Gathering this information can be difficult in cases where the employee is unable to communicate following the stroke and there were no other co-workers at the scene when it occurred. The testimony of fellow employees can still be crucial, however, especially if the injured employee did not usually work alone and others were well aware of his or her regular schedule and work duties. The testimony of co-workers who were present at the time of the stroke can also prove critical in demonstrating whether an employee’s job duties caused the stroke.

Without proof of a strenuous activity, extreme temperature, or emotional stress, it will be difficult for an injured party to link his or her stroke to job-related activities. This is doubly true when an employee had a history of any of the following problems:

  • High blood pressure;
  • Smoking;
  • High cholesterol;
  • Diabetes; or
  • Obesity.

Although the existence of these types of medical problems does not necessarily preclude a person from collecting workers’ compensation, it can make it much more difficult to convince the Board that a stroke was in fact caused by the injured party’s job and not by his or her lifestyle choices.

Workers’ Compensation Benefits

Employees who are able to establish that their stroke arose out of and in the course of employment will be eligible to receive workers’ compensation benefits, which includes medical coverage of the following expenses:

  • Hospital bills;
  • Physical therapy;
  • Prescription medications;
  • Travel expenses; and
  • Doctor’s bills.

An injured worker can receive these benefits for up to 400 weeks after an injury. The injured party will also be entitled to weekly income benefits in an amount equal to two-thirds of his or her average weekly wage. In the event that a person is able to return to work, but can only secure a lower paying job as a result of the injury, he or she will still be able to receive a reduced weekly wage to help make up the difference in income. If an injury causes permanent disability, the injured worker will receive an impairment rating from his or her physician, which will then be used to determine how much and for how long the employee is entitled to receive wages.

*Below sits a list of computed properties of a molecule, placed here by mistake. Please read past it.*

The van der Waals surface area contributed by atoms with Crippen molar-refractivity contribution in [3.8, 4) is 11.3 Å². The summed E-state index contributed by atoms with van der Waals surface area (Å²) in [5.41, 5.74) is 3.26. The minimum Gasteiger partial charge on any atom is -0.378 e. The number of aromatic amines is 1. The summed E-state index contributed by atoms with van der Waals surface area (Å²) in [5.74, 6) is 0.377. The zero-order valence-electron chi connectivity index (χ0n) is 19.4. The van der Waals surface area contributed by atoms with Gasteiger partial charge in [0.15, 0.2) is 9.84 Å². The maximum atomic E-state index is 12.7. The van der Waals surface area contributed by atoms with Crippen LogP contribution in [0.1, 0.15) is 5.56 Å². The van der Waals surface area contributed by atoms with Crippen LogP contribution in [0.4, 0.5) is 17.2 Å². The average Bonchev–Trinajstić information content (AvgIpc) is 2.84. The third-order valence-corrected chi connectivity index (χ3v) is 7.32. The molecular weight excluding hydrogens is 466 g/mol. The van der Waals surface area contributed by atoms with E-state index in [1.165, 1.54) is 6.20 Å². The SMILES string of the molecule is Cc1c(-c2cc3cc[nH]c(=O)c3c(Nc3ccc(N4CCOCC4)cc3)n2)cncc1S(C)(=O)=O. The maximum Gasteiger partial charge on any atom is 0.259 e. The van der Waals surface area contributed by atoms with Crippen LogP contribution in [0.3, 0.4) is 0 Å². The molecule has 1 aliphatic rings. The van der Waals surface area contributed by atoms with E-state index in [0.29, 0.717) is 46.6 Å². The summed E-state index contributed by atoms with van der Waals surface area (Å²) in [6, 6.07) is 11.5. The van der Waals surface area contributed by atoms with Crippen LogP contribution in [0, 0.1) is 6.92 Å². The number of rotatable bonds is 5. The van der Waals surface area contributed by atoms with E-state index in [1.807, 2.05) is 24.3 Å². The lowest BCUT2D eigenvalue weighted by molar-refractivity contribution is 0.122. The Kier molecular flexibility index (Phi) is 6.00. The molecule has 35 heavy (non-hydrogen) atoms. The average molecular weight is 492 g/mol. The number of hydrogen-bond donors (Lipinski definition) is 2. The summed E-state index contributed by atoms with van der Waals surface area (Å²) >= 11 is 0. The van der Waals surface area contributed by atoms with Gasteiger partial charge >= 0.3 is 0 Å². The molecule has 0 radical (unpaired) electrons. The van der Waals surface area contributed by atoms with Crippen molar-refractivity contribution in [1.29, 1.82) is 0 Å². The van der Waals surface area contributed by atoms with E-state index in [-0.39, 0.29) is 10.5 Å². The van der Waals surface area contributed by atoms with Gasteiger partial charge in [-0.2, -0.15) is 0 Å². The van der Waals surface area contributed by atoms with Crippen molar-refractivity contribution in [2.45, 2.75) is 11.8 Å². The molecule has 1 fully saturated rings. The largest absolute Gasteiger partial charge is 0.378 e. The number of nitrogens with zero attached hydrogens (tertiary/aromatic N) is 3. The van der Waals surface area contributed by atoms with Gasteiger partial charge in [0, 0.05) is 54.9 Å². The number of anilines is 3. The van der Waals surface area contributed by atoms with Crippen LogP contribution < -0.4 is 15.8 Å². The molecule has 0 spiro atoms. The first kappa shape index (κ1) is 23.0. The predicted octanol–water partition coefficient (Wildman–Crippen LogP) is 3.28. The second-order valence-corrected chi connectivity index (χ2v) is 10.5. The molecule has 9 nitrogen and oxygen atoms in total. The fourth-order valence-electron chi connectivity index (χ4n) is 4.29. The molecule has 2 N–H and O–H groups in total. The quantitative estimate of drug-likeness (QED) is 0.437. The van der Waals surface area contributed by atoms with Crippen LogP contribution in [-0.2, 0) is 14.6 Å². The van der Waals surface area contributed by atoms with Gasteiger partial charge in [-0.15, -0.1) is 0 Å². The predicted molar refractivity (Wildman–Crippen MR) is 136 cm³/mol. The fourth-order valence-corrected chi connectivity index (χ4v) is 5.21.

​For a free workers compensation case evaluation, contact Charles Spillers now.

Having the advice and guidance of an experienced Georgia workers compensation attorney can make all the difference in whether an employee who suffered a stroke on the job is able to collect benefits through workers’ compensation, so if you suffered a stroke while at work, please contact Spillers Law Firm by calling (678) 208-0800 to schedule a free one-on-one consultation with an experienced workers’ compensation attorney who can explain your legal options.

Meet Charles L. Spillers

Georgia Workers Compensation Attorney

At Spillers Law Firm, we never lose sight of our number one goal — to obtain maximum compensation for you. Whether your case requires litigation, negotiation or simply waiting for the best settlement offer, we know how to achieve the best possible results for you and your family.

These settlement amounts are more than just money. They are a means of regaining the peace of mind, safety and security that was taken from you when you were injured.

Our clients often express just how much they truly appreciate the genuine concern and compassion shown by our staff. They also appreciate our attorneys’ willingness to wait for a better settlement or for an opportunity to litigate. This means that he does not settle for the first offer that comes along. The goal is maximum compensation for our clients.

​For a FREE case evaluation from a Georgia workers compensation attorney, contact Charles Spillers today.